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M.A.K. Investment Group, LLC v. City of Glendale

United States Court of Appeals, Tenth Circuit

May 14, 2018

M.A.K. INVESTMENT GROUP, LLC, a Colorado limited liability company, Plaintiff - Appellant,
v.
CITY OF GLENDALE, a political subdivision of the State of Colorado; and GLENDALE URBAN RENEWAL AUTHORITY, a Colorado urban renewal authority, Defendants - Appellees.

          APPEAL FROM THE UNITED STATES DISTRICT COURT FOR THE DISTRICT OF COLORADO (D.C. NO. 1:15-CV-02353-RBJ)

          R. Alexander Pilmer (Michael A. Onufer, and Lianna Bash on Opening Brief replaced by Allison Ozurovich on Reply Brief, Kirkland and Ellis LLP, Los Angeles, California, and Timothy G. Atkinson, Russell W. Kemp, and James R. Silvestro, Ireland Stapleton Pryor & Pascoe, P.C., Denver, Colorado, with him on the briefs), Kirkland and Ellis LLP, Los Angeles, California, for Appellant.

          Michael P. Zwiebel (Jeffrey A. Springer, Jason C. Astle, and Matthew R. Giacomoni with him on the brief), Springer & Steinberg, P.C., Denver, Colorado, for Appellees.

          Before TYMKOVICH, Chief Judge, SEYMOUR, and McHUGH, Circuit Judges.

          TYMKOVICH, Chief Judge.

         M.A.K. Investment Group, LLC owns several parcels of property in Glendale, Colorado. The City of Glendale adopted a resolution declaring several of M.A.K.'s parcels "blighted" under state law. Glendale never notified M.A.K. of its resolution or the legal consequences flowing from it. In fact, the blight resolution began a seven-year window in which the City could begin condemnation proceedings against M.A.K.'s property. It also started the clock on a thirty-day window in which M.A.K. had a right to seek judicial review of the blight resolution under state law. Receiving no notice, M.A.K. did not timely seek review.

         M.A.K. argues Colorado's Urban Renewal statute- both on its face and as-applied to M.A.K.-violates due process because it does not require municipalities to notify property owners about (1) an adverse blight determination, or (2) the thirty days owners have to seek review. We conclude the statute is unconstitutional as applied to M.A.K. because M.A.K. did not receive notice that Glendale found its property blighted. Since we hold the statute violated due process as applied to M.A.K., we need not decide whether the statute is unconstitutional on its face.[1] As for M.A.K.'s second argument, we hold that due process did not require Glendale to inform M.A.K. about the thirty-day review window.

         I. Background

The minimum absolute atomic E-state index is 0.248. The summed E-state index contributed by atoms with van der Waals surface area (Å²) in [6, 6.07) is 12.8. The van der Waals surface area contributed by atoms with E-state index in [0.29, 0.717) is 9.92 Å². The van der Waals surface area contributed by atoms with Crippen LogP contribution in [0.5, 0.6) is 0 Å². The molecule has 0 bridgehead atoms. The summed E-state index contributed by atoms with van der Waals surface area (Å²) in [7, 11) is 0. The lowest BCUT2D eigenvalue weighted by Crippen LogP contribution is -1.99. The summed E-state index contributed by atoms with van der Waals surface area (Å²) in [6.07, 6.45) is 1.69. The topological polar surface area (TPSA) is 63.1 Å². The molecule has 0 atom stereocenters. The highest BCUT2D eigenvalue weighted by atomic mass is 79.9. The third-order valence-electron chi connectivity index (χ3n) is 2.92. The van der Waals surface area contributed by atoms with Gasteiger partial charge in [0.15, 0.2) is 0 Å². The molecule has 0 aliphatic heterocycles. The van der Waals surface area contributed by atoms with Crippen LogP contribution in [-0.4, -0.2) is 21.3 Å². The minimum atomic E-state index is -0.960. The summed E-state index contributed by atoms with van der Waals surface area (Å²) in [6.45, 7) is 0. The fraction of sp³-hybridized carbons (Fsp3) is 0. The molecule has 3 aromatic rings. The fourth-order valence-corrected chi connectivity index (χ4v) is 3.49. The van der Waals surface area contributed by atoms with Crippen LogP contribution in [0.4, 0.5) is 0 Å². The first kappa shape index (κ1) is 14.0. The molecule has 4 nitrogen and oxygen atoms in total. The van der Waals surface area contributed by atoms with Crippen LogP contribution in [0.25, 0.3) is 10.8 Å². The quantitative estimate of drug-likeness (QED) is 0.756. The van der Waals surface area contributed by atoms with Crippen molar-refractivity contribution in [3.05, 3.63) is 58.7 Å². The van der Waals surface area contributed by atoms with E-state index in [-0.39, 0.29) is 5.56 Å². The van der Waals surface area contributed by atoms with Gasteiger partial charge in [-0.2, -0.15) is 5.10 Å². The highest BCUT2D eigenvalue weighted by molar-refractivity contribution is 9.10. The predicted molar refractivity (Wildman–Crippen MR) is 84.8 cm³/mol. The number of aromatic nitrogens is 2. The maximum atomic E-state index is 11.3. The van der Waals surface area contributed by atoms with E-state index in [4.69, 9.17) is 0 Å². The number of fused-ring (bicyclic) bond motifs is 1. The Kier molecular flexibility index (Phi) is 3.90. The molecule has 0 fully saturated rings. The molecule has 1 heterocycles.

We begin by describing the relevant statutory framework.

         A. Colorado's urban renewal statute

         Colorado's Urban Renewal statute declares eliminating "blighted" areas to be a public use for which municipalities can use their power of eminent domain. Colo. Rev. Stat. § 31-25-102. The law enables municipalities to eventually transfer blighted private property to other private parties or public entities for redevelopment. After a municipality determines an area is blighted, it can begin condemnation proceedings against the blighted property at any time for seven years following the blight determination. § 31-25-105.5(2)(a)(I). The blight determination is therefore not a complete taking in the constitutional sense, but it slates the property for possible condemnation in the future.

          To label a property blighted, municipalities must meet certain statutory requirements.[2] Municipalities must find that the property meets "at least five" of the eleven statutory blight factors. See § 31-25-105.5(5)(a).[3] Those findings must be made at a public hearing. § 31-25-107(1)(a), (3)(a). And the findings must be based on "reasonably current information obtained at the time the blight determination is made." § 31-25-105.5(2)(a)(I).

          The Act allows property owners to challenge a city's blight determination. "Any owner of property located within the urban renewal area may challenge the determination of blight made by the governing body . . . by filing, not later than thirty days after the date the determination of blight is made, a civil action in district court for the county in which the property is located . . . ." § 31-25-105.5(2)(b). The civil action is "for judicial review of the exercise of discretion on the part of the governing body in making the determination of blight, " and "the governing body shall have the burden of proving that, in making its determination of blight, it has neither exceeded its jurisdiction nor abused its discretion." Id.